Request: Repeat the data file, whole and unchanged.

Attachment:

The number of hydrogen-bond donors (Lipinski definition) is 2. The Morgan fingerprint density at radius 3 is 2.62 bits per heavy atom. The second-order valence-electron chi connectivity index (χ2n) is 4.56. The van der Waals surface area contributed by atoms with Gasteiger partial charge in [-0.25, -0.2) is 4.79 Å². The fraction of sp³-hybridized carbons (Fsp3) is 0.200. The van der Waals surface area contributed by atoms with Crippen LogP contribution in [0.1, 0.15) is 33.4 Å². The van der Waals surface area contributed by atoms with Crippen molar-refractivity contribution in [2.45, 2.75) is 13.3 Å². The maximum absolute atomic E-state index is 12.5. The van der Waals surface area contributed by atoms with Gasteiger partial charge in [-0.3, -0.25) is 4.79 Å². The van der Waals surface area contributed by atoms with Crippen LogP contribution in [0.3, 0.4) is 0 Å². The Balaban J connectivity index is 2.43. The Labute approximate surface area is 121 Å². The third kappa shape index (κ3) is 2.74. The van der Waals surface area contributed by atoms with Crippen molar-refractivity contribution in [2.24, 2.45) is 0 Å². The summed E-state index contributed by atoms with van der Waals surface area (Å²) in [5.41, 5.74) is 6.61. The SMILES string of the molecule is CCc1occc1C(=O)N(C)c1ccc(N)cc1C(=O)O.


The number of hydrogen-bond donors (Lipinski definition) is 2. The Morgan fingerprint density at radius 3 is 2.62 bits per heavy atom. The second-order valence-electron chi connectivity index (χ2n) is 4.56. The van der Waals surface area contributed by atoms with Gasteiger partial charge in [-0.25, -0.2) is 4.79 Å². The fraction of sp³-hybridized carbons (Fsp3) is 0.200. The van der Waals surface area contributed by atoms with Crippen LogP contribution in [0.1, 0.15) is 33.4 Å². The van der Waals surface area contributed by atoms with Crippen molar-refractivity contribution in [2.45, 2.75) is 13.3 Å². The maximum absolute atomic E-state index is 12.5. The van der Waals surface area contributed by atoms with Gasteiger partial charge in [-0.3, -0.25) is 4.79 Å². The van der Waals surface area contributed by atoms with Crippen LogP contribution in [0.3, 0.4) is 0 Å². The Balaban J connectivity index is 2.43. The Labute approximate surface area is 121 Å². The third kappa shape index (κ3) is 2.74. The van der Waals surface area contributed by atoms with Crippen molar-refractivity contribution in [2.24, 2.45) is 0 Å². The summed E-state index contributed by atoms with van der Waals surface area (Å²) in [5.41, 5.74) is 6.61. The SMILES string of the molecule is CCc1occc1C(=O)N(C)c1ccc(N)cc1C(=O)O.